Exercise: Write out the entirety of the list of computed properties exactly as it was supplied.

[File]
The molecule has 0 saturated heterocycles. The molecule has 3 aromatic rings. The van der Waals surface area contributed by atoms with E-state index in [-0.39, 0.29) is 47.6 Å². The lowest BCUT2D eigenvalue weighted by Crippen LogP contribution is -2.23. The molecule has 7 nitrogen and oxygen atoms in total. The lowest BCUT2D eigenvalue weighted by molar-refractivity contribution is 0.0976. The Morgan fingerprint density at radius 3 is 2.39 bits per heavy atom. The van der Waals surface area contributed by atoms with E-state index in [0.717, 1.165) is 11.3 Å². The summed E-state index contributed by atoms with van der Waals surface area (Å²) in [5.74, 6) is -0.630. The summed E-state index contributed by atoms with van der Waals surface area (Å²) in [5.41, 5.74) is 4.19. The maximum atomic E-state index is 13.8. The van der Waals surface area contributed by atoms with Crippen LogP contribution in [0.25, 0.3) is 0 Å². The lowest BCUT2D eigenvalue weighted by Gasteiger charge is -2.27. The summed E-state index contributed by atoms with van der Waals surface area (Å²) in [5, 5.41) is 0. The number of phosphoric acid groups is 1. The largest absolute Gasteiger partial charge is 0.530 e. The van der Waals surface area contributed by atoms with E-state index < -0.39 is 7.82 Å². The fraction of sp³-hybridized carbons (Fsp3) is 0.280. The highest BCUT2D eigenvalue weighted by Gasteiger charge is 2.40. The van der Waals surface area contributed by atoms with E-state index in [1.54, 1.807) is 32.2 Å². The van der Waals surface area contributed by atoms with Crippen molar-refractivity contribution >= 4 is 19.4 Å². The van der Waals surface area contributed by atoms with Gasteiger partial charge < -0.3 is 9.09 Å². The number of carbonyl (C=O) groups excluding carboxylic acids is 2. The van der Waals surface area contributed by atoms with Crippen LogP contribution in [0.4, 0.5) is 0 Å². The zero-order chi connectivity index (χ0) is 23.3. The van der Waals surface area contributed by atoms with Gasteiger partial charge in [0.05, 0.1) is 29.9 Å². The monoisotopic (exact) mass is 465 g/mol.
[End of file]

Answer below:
The molecule has 0 saturated heterocycles. The molecule has 3 aromatic rings. The van der Waals surface area contributed by atoms with E-state index in [-0.39, 0.29) is 47.6 Å². The lowest BCUT2D eigenvalue weighted by Crippen LogP contribution is -2.23. The molecule has 7 nitrogen and oxygen atoms in total. The lowest BCUT2D eigenvalue weighted by molar-refractivity contribution is 0.0976. The Morgan fingerprint density at radius 3 is 2.39 bits per heavy atom. The van der Waals surface area contributed by atoms with E-state index in [0.717, 1.165) is 11.3 Å². The summed E-state index contributed by atoms with van der Waals surface area (Å²) in [5.74, 6) is -0.630. The summed E-state index contributed by atoms with van der Waals surface area (Å²) in [5.41, 5.74) is 4.19. The maximum atomic E-state index is 13.8. The van der Waals surface area contributed by atoms with Crippen LogP contribution in [0.25, 0.3) is 0 Å². The lowest BCUT2D eigenvalue weighted by Gasteiger charge is -2.27. The summed E-state index contributed by atoms with van der Waals surface area (Å²) in [5, 5.41) is 0. The number of phosphoric acid groups is 1. The largest absolute Gasteiger partial charge is 0.530 e. The van der Waals surface area contributed by atoms with E-state index < -0.39 is 7.82 Å². The fraction of sp³-hybridized carbons (Fsp3) is 0.280. The highest BCUT2D eigenvalue weighted by Gasteiger charge is 2.40. The van der Waals surface area contributed by atoms with E-state index in [1.54, 1.807) is 32.2 Å². The van der Waals surface area contributed by atoms with Crippen molar-refractivity contribution >= 4 is 19.4 Å². The van der Waals surface area contributed by atoms with Gasteiger partial charge < -0.3 is 9.09 Å². The number of carbonyl (C=O) groups excluding carboxylic acids is 2. The van der Waals surface area contributed by atoms with Crippen LogP contribution in [0.4, 0.5) is 0 Å². The zero-order chi connectivity index (χ0) is 23.3. The van der Waals surface area contributed by atoms with Gasteiger partial charge in [0.05, 0.1) is 29.9 Å². The monoisotopic (exact) mass is 465 g/mol.